For example, because of the cost principle and the monetary unit assumption a company’s accounting records consist only of items that were acquired in a past transaction. Those guidelines also mean the recorded items are usually reported by a Melbourne accountant at an amount that is no higher than their cost at the time of the transaction. While this may be convenient for auditors and Melbourne accountants, who can verify past transactions instead of determining current values, it is not helpful for people who must make decisions.
Decisions—including those to improve profits—involve the present and the future. (No decision can undo the past.) Accordingly, the decision maker needs current and future amounts. Always keep in mind that the numbers in a company’s general ledger are all past, historical, or sunk amounts. Some of these historical amounts may be completely irrelevant, while others may be useful if they are adjusted to the present and future. Your Melbourne accountant can help shed more understanding to this matter.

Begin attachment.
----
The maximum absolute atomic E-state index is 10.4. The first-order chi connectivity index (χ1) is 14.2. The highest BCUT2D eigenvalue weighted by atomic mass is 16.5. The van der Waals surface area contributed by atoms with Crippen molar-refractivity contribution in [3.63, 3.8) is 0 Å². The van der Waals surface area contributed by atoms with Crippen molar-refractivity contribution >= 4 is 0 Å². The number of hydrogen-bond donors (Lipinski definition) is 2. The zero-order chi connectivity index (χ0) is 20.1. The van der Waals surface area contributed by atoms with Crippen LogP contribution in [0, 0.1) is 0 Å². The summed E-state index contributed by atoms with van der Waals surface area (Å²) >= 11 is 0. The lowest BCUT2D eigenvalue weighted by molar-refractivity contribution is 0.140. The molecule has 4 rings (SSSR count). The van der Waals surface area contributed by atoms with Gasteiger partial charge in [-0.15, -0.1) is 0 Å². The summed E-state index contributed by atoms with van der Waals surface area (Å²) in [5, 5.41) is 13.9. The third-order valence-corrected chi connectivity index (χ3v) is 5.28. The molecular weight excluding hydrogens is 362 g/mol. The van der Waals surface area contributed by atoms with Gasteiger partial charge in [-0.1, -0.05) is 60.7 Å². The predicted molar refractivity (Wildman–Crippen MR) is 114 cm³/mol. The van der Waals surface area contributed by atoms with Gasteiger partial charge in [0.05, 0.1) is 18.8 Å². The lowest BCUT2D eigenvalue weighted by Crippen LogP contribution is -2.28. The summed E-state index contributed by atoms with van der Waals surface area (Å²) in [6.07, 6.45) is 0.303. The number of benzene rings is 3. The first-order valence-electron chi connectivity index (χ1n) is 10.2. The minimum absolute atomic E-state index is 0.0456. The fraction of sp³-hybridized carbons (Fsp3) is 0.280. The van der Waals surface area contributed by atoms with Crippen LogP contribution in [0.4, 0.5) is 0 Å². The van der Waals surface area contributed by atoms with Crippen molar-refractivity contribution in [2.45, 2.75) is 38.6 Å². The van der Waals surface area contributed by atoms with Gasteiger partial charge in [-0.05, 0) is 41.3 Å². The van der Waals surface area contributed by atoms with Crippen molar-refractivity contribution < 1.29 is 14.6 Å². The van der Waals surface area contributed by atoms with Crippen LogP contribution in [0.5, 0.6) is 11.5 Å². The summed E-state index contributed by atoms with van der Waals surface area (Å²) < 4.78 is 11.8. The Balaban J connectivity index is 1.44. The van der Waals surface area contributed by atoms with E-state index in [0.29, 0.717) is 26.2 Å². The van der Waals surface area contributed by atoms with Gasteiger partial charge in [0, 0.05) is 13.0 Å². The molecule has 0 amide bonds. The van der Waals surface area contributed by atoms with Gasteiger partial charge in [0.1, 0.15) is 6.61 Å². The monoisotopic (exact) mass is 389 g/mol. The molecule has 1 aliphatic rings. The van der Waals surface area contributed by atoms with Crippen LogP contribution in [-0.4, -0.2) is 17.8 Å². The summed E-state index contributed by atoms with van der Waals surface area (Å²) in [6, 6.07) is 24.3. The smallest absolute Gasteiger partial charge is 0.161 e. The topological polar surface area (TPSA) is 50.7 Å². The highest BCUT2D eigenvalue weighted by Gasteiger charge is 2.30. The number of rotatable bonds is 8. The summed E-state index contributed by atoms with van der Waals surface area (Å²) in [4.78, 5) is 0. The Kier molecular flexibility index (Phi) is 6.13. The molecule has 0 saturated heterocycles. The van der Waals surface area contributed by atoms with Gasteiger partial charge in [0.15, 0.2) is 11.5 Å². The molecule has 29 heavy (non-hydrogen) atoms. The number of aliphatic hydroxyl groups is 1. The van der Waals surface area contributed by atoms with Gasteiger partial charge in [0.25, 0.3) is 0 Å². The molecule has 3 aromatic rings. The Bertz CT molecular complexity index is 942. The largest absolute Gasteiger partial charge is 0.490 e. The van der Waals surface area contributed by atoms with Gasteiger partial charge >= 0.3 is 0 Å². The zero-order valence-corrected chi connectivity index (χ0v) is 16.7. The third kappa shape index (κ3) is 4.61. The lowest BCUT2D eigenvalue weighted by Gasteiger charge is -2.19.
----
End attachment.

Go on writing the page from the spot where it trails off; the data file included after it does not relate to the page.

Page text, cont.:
Fortunately, only a limited quantity of numbers may be necessary in order to make the correct decision. For example, if the executive team’s compensation will not change if the product line is expanded, then the executive team’s compensation is not relevant and does not have to be brought into the analysis on the expansion.
We will use short cases to illustrate the relevant amounts necessary to make decisions for improving profits. You should also be mindful that people from disciplines other than accounting may have different solutions for the situations. Lastly, slightly different situations could result in vastly different outcomes than those presented by a Melbourne accountant.